Poet Safiya Sinclair, author of Cannibal, takes part in the Kenyon Review Conversation series with insight into race in America from a Jamaican’s point of view. Living in a white academic bubble in Charlottesville, VA, immersing herself in slavery-era texts and James Baldwin, she describes how she discovered the ways racism is reduced to the symbolic and coded into language—“hidden in plain sight.” “For example:” she says, “Why is the name ‘killer bee’ interchangeable with ‘Africanized bee’?… coded language makes its way into our vernacular, often shielded under the unimpeachable banner of science.”...more
Posts Tagged: Kenyon Review
At the Kenyon Review blog, Brian Michael Murphy celebrates the sheer density of reference and intricate structuring of rap lyrics revealed by a computer program, The Raplyzer, and its Rhyme Factor Scale. Murphy dissects the lyric genius of Wu-Tang’s Inspectah Deck and others:
I remember the feeling from when I was 16, the sense that they were doing cosmically illegal things with language, crunching it down into a density that tested physic’s laws, with lines impossibly packed, like collapsed stars, greedily bending light toward their hidden centers.
I was recently asked by a young interviewer if writing, with all the time it takes and its use of paper (though I compose on a computer) is not antithetical to what is needed now, the speed that is, to push a speedy change of consciousness and behavior.
George Saunders! America’s greatest satirist! The heir to Mark Twain’s estate! And I thought, Oh, what I wouldn’t give to hear Saunders weigh in on Trump. And then I remembered that, in a way, he already had.
I never bring my computer with me to the basement, and the discipline of the method is to force myself to work out the ideas, the arrangement of the argument or story before I start building paragraphs and sentences.
For the Kenyon Review, Brian Michael Murphy talks about how locking himself up in a basement has made him a better writer....more
What fuels such savagery against human and animal kind? What, but the promise of great profits, the lure of luxury items, fine ivory jewelry and statues, or healing potions, gloves and seal skin coats, and free slave labor leading to the amassing of great wealth; all of which seem available merely for the taking.
I want to get to why this grumbly, axe-grinding, British review of Vendler relates to two trends I see now in American poetry—the confusion over the critic’s role and the rise of literary teams—but first, the question that’s probably foremost on your mind: does Daniel Swift have a case?
I used to work more deliberately at resolving contradictions in my work. Now I tend to see contradictions as evidence that I’ve gotten close to saying something true. When we’re honest, we’re conflicted.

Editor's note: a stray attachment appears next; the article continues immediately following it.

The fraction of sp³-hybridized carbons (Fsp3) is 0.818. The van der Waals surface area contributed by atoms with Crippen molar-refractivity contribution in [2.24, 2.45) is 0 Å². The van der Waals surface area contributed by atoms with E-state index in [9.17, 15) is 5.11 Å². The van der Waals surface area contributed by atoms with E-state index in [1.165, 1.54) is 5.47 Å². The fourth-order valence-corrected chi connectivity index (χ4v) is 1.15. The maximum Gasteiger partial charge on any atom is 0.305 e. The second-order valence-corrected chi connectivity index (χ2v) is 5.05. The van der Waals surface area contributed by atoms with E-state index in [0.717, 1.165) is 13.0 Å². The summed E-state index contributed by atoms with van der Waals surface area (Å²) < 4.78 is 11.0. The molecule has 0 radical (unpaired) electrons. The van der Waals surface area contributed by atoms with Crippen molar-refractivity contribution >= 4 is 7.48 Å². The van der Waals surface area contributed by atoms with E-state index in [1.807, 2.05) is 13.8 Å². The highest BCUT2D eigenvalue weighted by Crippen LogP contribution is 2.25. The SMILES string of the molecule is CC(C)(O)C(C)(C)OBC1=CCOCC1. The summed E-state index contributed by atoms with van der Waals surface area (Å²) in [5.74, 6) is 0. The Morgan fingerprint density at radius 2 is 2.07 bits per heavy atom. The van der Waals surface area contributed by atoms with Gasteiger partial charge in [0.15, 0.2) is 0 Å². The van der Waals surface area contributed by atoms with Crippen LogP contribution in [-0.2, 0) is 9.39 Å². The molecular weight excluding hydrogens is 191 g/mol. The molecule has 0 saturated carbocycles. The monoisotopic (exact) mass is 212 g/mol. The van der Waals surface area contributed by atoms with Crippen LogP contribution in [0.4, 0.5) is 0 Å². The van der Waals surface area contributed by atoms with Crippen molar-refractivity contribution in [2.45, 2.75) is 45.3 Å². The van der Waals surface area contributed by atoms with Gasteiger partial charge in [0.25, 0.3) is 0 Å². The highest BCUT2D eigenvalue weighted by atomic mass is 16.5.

The Kenyon Review interviews Garret Keizer about how his writing has evolved over the years....more
Prisoners held at Guantánamo Bay have access to 18,000 books in 18 different languages, including Arabic translations of King Lear, Anna Karenina, and Stephen King thrillers. But books deemed critical of the US government, including Harriet Beecher Stowe’s Uncle Tom’s Cabin, Noam Chomsky’s Interventions, and various John Grisham novels, are banned....more
Elicit feedback. Let them know it is OK to not like certain poems, and explore moments of disappointment and discomfort. Have them address the authors directly. Encourage them to see the authors as peers.
For the Kenyon Review blog, Dora Malech interviews Adam Kaplan about his experiences teaching poetry to incarcerated youth....more
For me, the perfect metaphor for rethinking our relationship to other species comes in the form of a dog named “Human,”owned and “curated” by French artist Pierre Huyghe, in his retrospective currently on view at LACMA. Ironically enough, such a simple act of naming invites deep rethinking of our own human position in the world.
“If your teachers suggest that your poems are sentimental,” she writes, “that is only the half of it. Your poems probably need to be even more sentimental. Don’t be less of a flower, but could you be more of a stone at the same time?”
For the Kenyon Review blog, Cody Walker takes another look at Mary Ruefle and the balancing act between sentimentality and logic....more
Every good story is rooted in conflict, and most of us learned the different types of conflict in our high school literature classes like clockwork, year in and year out: man v. man, man v. self, man v. society, man v....more
For The Kenyon Review “Credo” series, Megan Mayhew Bergman offers some thoughts on “socially-conscious writing”:
I’m not sure if it was becoming a mother, or publishing my first book—because these events happened in essentially the same year—but when it comes to my writing career, all I can tell myself is: make it matter.
In a recent article in the New York Review of Books, Michael Chabon laments the loss of a sense of adventure in childhood. “If children are not permitted—not taught—to be adventurers and explorers as children,” he said, “What will become of the world of adventure, of stories, of literature itself?”
But Sergei Lobanov-Rostovsky at The Kenyon Review thinks Chabon might be giving the grown-ups a little too much credit:
“Chabon … may be right that all children are instinctively adventurers, and he’s certainly right that limiting their exploration of the world in the name of safety threatens their creative imagination....more